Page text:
However, it is important to note that the Vietnamese education system is finding international investment, and local investment too since more than 21% of government spending goes to education. Alongside their investment in healthcare, the World Bank also issued 150 million USD in two credits to improve the higher education system and to raise school readiness for five year olds.
Quality of Teaching: Underfunding Can Affect It
As mentioned above, the teaching quality in the classroom depends largely on the individual teacher. If you send your children to a Vietnamese school, they will be expected to remain passively attentive and studious. For children who are used to the teaching methods that are common in Western countries, this may come as a bit of a shock. After all, they may have become accustomed to lively interaction in the classroom.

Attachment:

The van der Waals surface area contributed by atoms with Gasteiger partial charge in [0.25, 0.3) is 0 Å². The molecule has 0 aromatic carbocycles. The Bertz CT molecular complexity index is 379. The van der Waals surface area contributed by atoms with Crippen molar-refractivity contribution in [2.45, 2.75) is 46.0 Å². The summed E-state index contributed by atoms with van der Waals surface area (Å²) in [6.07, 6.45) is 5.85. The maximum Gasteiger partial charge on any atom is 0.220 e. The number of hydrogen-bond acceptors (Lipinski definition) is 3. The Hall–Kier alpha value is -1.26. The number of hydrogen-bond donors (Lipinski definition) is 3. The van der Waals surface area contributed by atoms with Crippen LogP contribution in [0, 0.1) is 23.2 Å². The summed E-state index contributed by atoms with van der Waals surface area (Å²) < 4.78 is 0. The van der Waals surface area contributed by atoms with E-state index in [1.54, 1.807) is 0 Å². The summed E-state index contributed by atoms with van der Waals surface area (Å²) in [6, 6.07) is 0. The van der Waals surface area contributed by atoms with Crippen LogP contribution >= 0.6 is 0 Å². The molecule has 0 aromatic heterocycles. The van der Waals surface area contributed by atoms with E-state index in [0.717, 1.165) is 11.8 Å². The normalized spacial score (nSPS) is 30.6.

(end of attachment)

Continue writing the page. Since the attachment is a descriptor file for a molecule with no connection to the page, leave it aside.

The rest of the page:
Public schools are often underfunded and thus cannot offer all the subjects they should or would want to teach. For this reason, private language centers are in high demand. They offer English as a second language to students of all ages who would like to improve their professional opportunities. Expats are often hired to teach these classes. Unfortunately, not every expat is qualified to teach and more often than not, these language courses severely lack in quality.
Common Sense Is Enough to Stay Safe
In general, Vietnam is a safe country. Violent crimes and terrorist threats are rather rare. However, foreigners are often the victim of pick pocketing and other petty crimes. In bigger cities where tourists like to gather, thieves on motorcycles snatch purses, bags, and cameras from pedestrians and cyclo (pedicab) passengers.
When using public transportation, it is important that you only use cyclos that are associated with hotels or restaurants. That way, you will decrease the chances of falling victim to robbery or kidnapping. Airport taxis (noi bai taxi) or official vehicles provided by your hotel are generally safe. In Hanoi or Ho Chi Minh City, the international rule of staying in any foreign city applies: be cautious and use your common sense.